martes, 28 de agosto de 2012

The Warden by Anthony Trollope

Though written in the mid-nineteenth century, The Warden by Anthony Trollope addresses themes that are highly relevant to contemporary issues. Prime amongst them is a consideration of the freedom and integrity of the press. In the novel, the eponymous warden, one Mr Harding, finds himself subjected to something of a public witch-hunt over payments of money that apparently cannot be justified.

Mr Harding is paid by the church, the Anglican Church, of course. At least that’s how things seem on the surface. He is the warden of a sheltered house that is home for a handful of aged and infirm workers, whose welfare is provided for by a long-standing trust fund. The legacy also provides for the allowance paid to their warden. The allowance is, shall we say, generous, especially compared to the funds that contribute directly to the inmates’ welfare.

Mr Harding has a daughter of marriageable age. She is courted by a Mr Bold whose character demands that he is duty bound to seek out justice where other may prefer continued indifference or ignorance. Mr Bold begins to take an interest in Mr Harding and the legacy. Stories - accusatory stories - begin to appear in the press. The newspaper, one in particular, is just not going to let the story rest. The unsuspecting Mr Harding is embarrassed in the extreme.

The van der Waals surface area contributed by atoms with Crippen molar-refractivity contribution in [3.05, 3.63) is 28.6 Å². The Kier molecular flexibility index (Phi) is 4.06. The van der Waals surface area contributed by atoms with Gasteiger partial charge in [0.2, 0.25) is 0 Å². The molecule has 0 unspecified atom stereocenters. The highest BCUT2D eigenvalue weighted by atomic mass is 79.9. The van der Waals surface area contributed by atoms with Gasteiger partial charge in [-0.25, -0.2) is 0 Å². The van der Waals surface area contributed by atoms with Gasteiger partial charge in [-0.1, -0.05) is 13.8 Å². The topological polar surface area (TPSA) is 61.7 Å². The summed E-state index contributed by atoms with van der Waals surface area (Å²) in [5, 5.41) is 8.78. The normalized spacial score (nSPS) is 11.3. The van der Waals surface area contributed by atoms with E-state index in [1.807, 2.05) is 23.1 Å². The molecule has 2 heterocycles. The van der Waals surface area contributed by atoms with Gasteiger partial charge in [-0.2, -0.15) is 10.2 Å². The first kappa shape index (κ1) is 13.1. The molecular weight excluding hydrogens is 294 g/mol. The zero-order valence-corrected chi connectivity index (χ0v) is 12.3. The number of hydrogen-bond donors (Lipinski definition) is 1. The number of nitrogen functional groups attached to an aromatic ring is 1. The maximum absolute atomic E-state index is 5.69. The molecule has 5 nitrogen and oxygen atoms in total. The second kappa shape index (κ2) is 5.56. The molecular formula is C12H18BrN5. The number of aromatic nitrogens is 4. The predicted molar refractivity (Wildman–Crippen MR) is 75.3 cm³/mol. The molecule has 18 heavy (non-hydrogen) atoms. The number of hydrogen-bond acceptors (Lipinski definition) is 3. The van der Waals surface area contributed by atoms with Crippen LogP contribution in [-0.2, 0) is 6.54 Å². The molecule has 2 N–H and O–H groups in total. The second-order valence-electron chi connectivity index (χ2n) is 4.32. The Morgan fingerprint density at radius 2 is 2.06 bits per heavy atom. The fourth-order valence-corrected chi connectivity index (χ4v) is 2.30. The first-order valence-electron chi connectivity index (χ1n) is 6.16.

What the contemporary reader will find difficult in this scenario is appreciating the role and status of the church in the story. Mr Harding is employed by the Anglican Church. He is answerable to a Bishop, who lives in something known as a palace. A century and a half ago, the church was the very epitome of the establishment and respectability, whilst its employees and associates were professionalism and integrity personified. To some extent, they were above criticism and, crucially, they themselves believed this. And when the eight hundred pounds a year income that Mr Harding currently receives turns out to be misappropriated from funds that the bequest intended for the home’s inmates, all hell breaks loose.

The press continues its campaign. Both sides employ expensive, posing lawyers and both sides visit potentially influential friends in high places. And, in the midst of it all, we have Miss Harding on the opposite side of the argument from Mr Bold, her sweetheart.

But it is the involvement of the press that captures contemporary interest. Scandalised by the alleged mis-appropriation of charitable monies, stinking rich newspaper proprietors beat drums on behalf of the poor to make a hollow, if penetrating sound. The pursuit of celebrity, the nose for scandal, the propensity to claim a status above everyone else’s morals, all of these aspects of public posturing by the press remain familiar today. Apparently it was always in the public interest to sell as many copies as possible and by whatever means. And it always was the case that a public scandal over hundreds of pounds produced profits for the press barons measured in thousands.

The issues are all resolved, but not in a way that might have been predicted at the outset. A modern reader may well find the detail of the ending unlikely, but also it might be refreshingly unlikely. But it all goes to prove that in the last one hundred and fifty years some things have actually changed.

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